Supporting information

S1 Fig. Synthesis scheme of DHQZ 36 and DHQZ 36.1 Scheme.

Reagents and conditions: (a) EDC, DMAP, dichloromethane were combined at room temperature, 16 h; (b) thereafter 10% Pd/C, ammonium formate, methanol, were added at room temperature, 2 h, 50% over two steps; (c) 5-ethylthiophene-2-carboxaldehyde or 5-(2-methylthiazole)-thiophene-2-carboxaldehyde Sc(OTf)3, methanol, MW irradiation, 100°C, 1 h, 75–89%.

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S2 Fig. Spectra of DHQZ36. DHQZ 36 was isolated as an off white/yellow solid (259 mg, 0.75 mmol, 75% yield).

NMR 1H (400 MHz, CDCl3) δ 7.72 (dd, J = 8.8, 2.9 Hz, 1 H), 7.32–7.22 (m, 3 H), 7.10–6.99 (m, 3 H), 6.74 (d, J = 3.4 Hz, 1 H), 6.63–6.55 (m, 2 H), 5.74 (s, 1 H), 5.51 (d, J = 15.2 Hz, 1 H), 3.87 (d, J = 15.2 Hz, 1 H), 3.87 (d, J = 15.2 Hz, 1 H), 2.75 (q, J = 7.5 Hz, 2 H), 1.25 (t, J = 7.6 Hz, 3H) (A). 13C (100 MHz, CDCl3) δ163.5, 161.8, 155.7, 148.9, 141.0, 139.3, 132.4, 129.7, 126.3, 122.5, 121.1, 117.3, 116.4, 115.6, 114.6, 67.3, 46.4, 23.5, 15.7. HRMS (ESI): m/z calcd for C21H18F2N2OS [M+H]+: 385.1181, found: 385.1185 (B).

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S3 Fig. Spectra of DHQZ36.1. DHQZ36.1 was isolated as a yellow solid (203 mg, 0.447 mmol, 89% yield).

NMR 1H (400 MHz, CDCl3) δ: 7.71 (dd, J = 8.8, 2.9 Hz, 1 H), 7.33–7.24 (m, 3 H), 7.21 (d, J = 3.7 Hz, 1 H), 7.15 (s, 1 H), 7.08–6.98 (m, 3 H), 6.85 (d, J = 3.8 Hz, 1 H), 6.60 (dd, J = 8.7, 4.2 Hz, 1 H), 5.78 (s, 1 H), 5.57 (d, J = 15.3 Hz, 1 H), 3.88 (d, J = 15.3 Hz, 1 H), 2.73 (s, 3 H) (A). 13C (100 MHz, CDCl3) δ 166.7, 163.6, 161.7, 161.1, 158.2, 155.8, 148.5, 141.9, 140.8, 138.8, 132.2, 129.8, 127.0, 123.2, 121.2, 117.3, 116.7, 115.7, 114.6, 112.0, 66.9, 46.5, 19.1. HRMS (ESI): mz/ calcd for C23H17F2N3OS2 [M+H]+: 454.0854, found: 454.0858 (B).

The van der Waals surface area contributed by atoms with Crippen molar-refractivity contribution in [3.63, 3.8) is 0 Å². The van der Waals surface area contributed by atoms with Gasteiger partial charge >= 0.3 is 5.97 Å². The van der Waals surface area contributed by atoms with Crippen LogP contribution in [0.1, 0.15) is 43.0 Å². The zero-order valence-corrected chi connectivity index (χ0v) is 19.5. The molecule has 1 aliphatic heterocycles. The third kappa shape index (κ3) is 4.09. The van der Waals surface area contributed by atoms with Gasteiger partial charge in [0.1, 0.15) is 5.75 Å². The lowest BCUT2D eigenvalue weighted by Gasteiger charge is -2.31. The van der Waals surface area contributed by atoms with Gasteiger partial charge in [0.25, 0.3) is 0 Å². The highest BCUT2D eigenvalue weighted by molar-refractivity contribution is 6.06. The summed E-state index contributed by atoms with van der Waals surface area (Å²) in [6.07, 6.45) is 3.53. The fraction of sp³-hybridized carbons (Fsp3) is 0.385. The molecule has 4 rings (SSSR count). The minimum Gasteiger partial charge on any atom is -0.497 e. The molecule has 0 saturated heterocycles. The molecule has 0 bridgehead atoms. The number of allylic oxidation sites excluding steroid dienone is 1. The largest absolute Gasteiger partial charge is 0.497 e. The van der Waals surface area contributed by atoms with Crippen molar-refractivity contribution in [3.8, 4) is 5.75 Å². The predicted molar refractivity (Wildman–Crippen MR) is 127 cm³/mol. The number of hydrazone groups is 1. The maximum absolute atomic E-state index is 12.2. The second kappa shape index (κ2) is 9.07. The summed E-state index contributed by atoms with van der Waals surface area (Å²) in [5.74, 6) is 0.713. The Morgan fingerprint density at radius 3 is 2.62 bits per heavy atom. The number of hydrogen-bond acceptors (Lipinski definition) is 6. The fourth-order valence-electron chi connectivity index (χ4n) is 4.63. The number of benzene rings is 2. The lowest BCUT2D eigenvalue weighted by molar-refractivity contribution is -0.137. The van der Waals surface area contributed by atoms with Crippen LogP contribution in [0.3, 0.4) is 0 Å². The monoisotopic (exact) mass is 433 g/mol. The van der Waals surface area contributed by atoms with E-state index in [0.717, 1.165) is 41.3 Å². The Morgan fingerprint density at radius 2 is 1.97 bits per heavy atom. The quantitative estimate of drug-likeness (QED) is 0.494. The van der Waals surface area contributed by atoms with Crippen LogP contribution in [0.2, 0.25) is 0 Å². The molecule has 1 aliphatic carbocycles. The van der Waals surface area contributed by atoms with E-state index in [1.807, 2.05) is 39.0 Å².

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S4 Fig. Evaluation of toxicity of Retro-2 and analogs.

RAW264.7 macrophages were plated for 24 hours and treated with Retro-2cycl or DHQZ compounds for 24 hours. Supernatants were taken and tested in triplicate for LDH release and measured as % cell viability as compared to the maximum LDH released after subtraction of the media control. Error bars are shown as standard deviation.

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S5 Fig. Nitric oxide production by L. amazonensis-infected RAW 264.7 cells.

A) RAW264.7 macrophages infected for 24 hrs or uninfected were treated with Retro-2cycl, or DHQZ 36 or DHQZ 36.1 or miltefosine at the indicated concentrations. The cell supernatant fluid from each culture was recovered after 24 hrs. The production of nitric oxide was quantified using the Greiss reagent. [Note. The plot includes nitric oxide levels from the LPS/IFNγ treated uninfected and infected samples to provide a reference of the nitrite levels in unstimulated cultures]. B) Uninfected and infected cultures were activated with 500 ng/mL LPS and 100 ng/mL IFNγ to these cultures the indicated concentrations of Retro-2cycl or DHQZ 36 or DHQZ 36.1 or miltefosine were added. Nitric oxide in the supernatant was measured after 24 hrs culture. Supernatants were tested in triplicate and significance was measured using the GraphPad Prism 7 Student’s t-test with and p-values are noted as * < 0.05, ** < 0.01 and *** < 0.001. This is representative of two experiments.